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Linoleum and vinyl maintenance is very similar to wood-floor maintenance, because both materials are surprisingly similar to wood! Even though they are both tough and durable, they are also susceptible to moisture. By regularly cleaning and polishing your linoleum or vinyl floors you’ll extend their life and prevent bubbling, cracking and other damages.
Need a hand? To hire a professional to maintain your linoleum or vinyl floor, visit Angie's List to find a service provider in your area.
Regularly sweep your linoleum or vinyl floors, or use a vacuum to remove loose dirt and dust. This dry maintenance should be done about once a week.
Throughout the year, be sure to clean up spills immediately, because water can seep into your linoleum or vinyl floors and cause bubbles or cracks.
Every few months, mop your linoleum or vinyl floors with warm water or water mixed with mild soap. Keep in mind that linoleum and vinyl are susceptible to moisture, so make sure you thoroughly dry your floors with a clean cloth after you mop.
Take a good look at your floors once or twice a year, especially around the baseboards and edges. Do you have any scratches or burns? To remove them, buff the area with a nylon brush until the scratch or burn is gone.
After you buff a scratch or burn, you can restore that area’s shine with water-based polyurethane, which you’ll find at your local hardware store (one quart is about $10). Polyurethane is a sealant made out of a plastic resin material. Note: Oil-based polyurethane is meant for wood floors, so avoid using it on your linoleum or vinyl floor! Before you apply it to your floors, stir your can with a wooden paint stirrer to create an even consistency. Brush the polyurethane onto the areas you buffed using wide, long strokes with your paintbrush. Make sure it has fully dried before walking on your floor again (drying times will typically be listed on the can).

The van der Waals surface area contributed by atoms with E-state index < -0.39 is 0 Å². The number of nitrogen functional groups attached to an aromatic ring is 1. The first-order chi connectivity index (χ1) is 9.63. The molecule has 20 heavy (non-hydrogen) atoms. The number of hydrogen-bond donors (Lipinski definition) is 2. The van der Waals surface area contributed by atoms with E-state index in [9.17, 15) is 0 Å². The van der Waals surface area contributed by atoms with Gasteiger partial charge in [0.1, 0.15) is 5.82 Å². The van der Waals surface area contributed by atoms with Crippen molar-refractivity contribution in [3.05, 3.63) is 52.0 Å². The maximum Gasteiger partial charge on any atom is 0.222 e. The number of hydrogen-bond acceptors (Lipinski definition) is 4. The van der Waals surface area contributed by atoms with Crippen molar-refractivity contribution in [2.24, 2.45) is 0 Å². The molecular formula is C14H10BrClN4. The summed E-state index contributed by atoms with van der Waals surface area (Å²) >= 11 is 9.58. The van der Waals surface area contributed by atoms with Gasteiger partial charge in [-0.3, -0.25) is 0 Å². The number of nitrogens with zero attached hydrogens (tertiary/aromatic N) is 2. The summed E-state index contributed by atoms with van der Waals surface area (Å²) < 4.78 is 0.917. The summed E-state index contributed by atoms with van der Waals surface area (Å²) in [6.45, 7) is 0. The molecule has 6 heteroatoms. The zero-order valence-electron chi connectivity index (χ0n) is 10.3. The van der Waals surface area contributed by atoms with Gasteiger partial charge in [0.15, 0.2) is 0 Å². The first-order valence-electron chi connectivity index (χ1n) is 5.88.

If your floor has deep gouges, tears or scratches, the area will probably have to be cut out of the floor and replaced with new material. Call a professional linoleum/vinyl flooring installer in your area to schedule an appointment. Note: Replaced sections are often noticeable, so if your damage is particularly bad, it might look better to replace your entire floor.
Once you’ve dealt with your floor damage, it’s time to polish! Purchase a linoleum- or vinyl-safe polish and follow the instructions when applying it to your floors. For best results, apply one or two very thin coats rather than one thick one. Polishing your floors will renew their shine and stain resistance.
If you have a linoleum floor, it’s a good idea to apply a new layer of acrylic floor sealer every year or two to make sure your floor is fully protected. Acrylic sealer costs about $20 a gallon and is available at your local hardware store. Follow the directions on the bottle when you apply the sealer. Note: This is not necessary for vinyl floors.
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